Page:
“They’re from the city,” Reina said in a murmur. From our shared workplace, we recognized the firefighters who said nothing while speeding toward the opposite shore. They disappeared in a fringe of old-growth stumps and a reminder of that long-ago prairie.

In 1915, the newly formed lake waters of Chester Morse, not content to stay within their boundaries, began oozing through the porous glacier moraine. Augmented by winter rains, water eased onto the community of Moncton. Residents hoped it was temporary. Puddles began appearing when there was no rain at all. In the spring of 1915, heavy rains came and stayed. By May of 1915, the water rose by a foot a day. Those still living in the community soon began floating boats to take their possessions away.

The firefighters clustered at the far end of the lake where the kayaker and the paddleboarder waited. A half-hour passed. The shoreline quieted. Later, we learned a man in his 30s had fallen off a raft and drowned. What had started as a rescue would turn into a recovery as EMTs searched for and retrieved a man’s body.

The sun lowered all the way behind Rattlesnake Mountain and the lake turned navy blue. The rest of us stayed onshore and squinted through sunglasses we no longer needed. The firefighters remained at the far end of the lake. Everyone, Reina and I included, started packing up to leave. We still had a ride through the woods ahead of us. No one said anything. The stumps faded until we lost sight of them.


Weeks later, during a late-afternoon escape to the lake and its foothills, I hunkered in a cove of alders on a sun-warmed rock. Its flatness, lined in grooves and time, made an apt, lake-side perch. As soon as John and I moved to the valley, Rattlesnake Lake became one of my favorite spots. Straight after work, I’d changed into a swimsuit and put distance between me and daytime duties.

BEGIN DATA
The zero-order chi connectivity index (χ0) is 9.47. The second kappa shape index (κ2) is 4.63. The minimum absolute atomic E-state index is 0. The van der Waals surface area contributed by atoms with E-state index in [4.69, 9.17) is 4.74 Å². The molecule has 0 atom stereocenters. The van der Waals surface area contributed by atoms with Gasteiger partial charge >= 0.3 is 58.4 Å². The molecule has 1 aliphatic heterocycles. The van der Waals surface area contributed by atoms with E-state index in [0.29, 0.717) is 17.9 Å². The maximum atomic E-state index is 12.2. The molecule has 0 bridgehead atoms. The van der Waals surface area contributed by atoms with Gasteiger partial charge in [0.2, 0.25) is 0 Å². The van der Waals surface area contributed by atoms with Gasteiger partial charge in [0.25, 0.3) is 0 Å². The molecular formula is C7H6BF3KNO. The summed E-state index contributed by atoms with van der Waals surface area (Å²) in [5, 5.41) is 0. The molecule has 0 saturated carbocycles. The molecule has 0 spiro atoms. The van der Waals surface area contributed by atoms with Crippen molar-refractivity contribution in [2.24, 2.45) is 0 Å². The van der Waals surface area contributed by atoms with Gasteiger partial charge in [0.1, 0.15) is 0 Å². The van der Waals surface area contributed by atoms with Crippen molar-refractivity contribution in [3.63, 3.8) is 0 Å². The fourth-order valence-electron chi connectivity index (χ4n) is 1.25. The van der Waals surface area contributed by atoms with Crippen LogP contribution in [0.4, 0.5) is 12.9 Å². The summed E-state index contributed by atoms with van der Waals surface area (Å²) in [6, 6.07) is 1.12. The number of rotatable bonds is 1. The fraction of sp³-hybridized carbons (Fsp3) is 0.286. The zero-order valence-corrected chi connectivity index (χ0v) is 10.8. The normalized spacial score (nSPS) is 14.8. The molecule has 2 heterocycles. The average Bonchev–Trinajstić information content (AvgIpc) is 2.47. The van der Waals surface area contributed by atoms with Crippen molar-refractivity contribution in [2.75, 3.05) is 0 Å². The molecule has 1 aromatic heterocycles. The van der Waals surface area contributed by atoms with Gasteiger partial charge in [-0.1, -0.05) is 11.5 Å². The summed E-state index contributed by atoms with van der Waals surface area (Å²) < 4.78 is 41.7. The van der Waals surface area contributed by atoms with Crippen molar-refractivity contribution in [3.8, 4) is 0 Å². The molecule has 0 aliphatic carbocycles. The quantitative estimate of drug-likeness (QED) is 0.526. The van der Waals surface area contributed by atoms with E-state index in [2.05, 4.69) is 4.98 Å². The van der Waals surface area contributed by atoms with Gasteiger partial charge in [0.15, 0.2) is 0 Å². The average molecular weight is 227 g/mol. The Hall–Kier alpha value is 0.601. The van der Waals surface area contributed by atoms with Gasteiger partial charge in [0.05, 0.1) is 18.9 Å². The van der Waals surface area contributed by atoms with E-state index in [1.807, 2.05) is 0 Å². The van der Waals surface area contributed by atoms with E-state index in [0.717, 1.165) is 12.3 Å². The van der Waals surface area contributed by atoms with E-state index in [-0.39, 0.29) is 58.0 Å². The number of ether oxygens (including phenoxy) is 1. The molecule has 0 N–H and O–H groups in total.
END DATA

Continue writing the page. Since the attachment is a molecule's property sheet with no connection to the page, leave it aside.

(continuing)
Old-growth stumps poked from the shore and the wind brushed the water into sunlit waves. In the Northwest, we hoarded this sudden warmth like gold, like we wouldn’t see it again for a while, and we wouldn’t once the rain started. Coves along the shore provided perfect places to recharge for humans and wildlife like grazing deer. I was alone and not alone in the same breath. The lake kept its confidences.

Rattlesnake Mountain towered over the lake. Hikers, which here looked like stick figures, moved in slow motion at the thousand-foot ledge at the top. From the summit on a clear day, the hills cascaded over themselves like the mountain range they were named for.

The name of both the lake and the mountain, Rattlesnake, was a more difficult puzzle to unravel, at least in temperate western Washington. In terms of danger, hikers were more apt to tumble from its sudden drop than to see a rattlesnake. The closest thing to a rattlesnake was the elongated shape of the mountain itself, which wound ten miles from east to west.

The lake, like me, was a recent addition. On original prairielands, the Snoqualmie Tribe grew and harvested the camas root and hunted. A party of European-American travelers attempting to find a route from the western side of the Cascades to the east camped on the prairie mid-journey. According to Pioneer Days on Puget Sound, one of the travelers heard seed pods rattle in the wind over the camas fields and mistook it for a rattlesnake. The site became known as the Rattlesnake Prairie, a name which spread to the mountain and the eventual lake.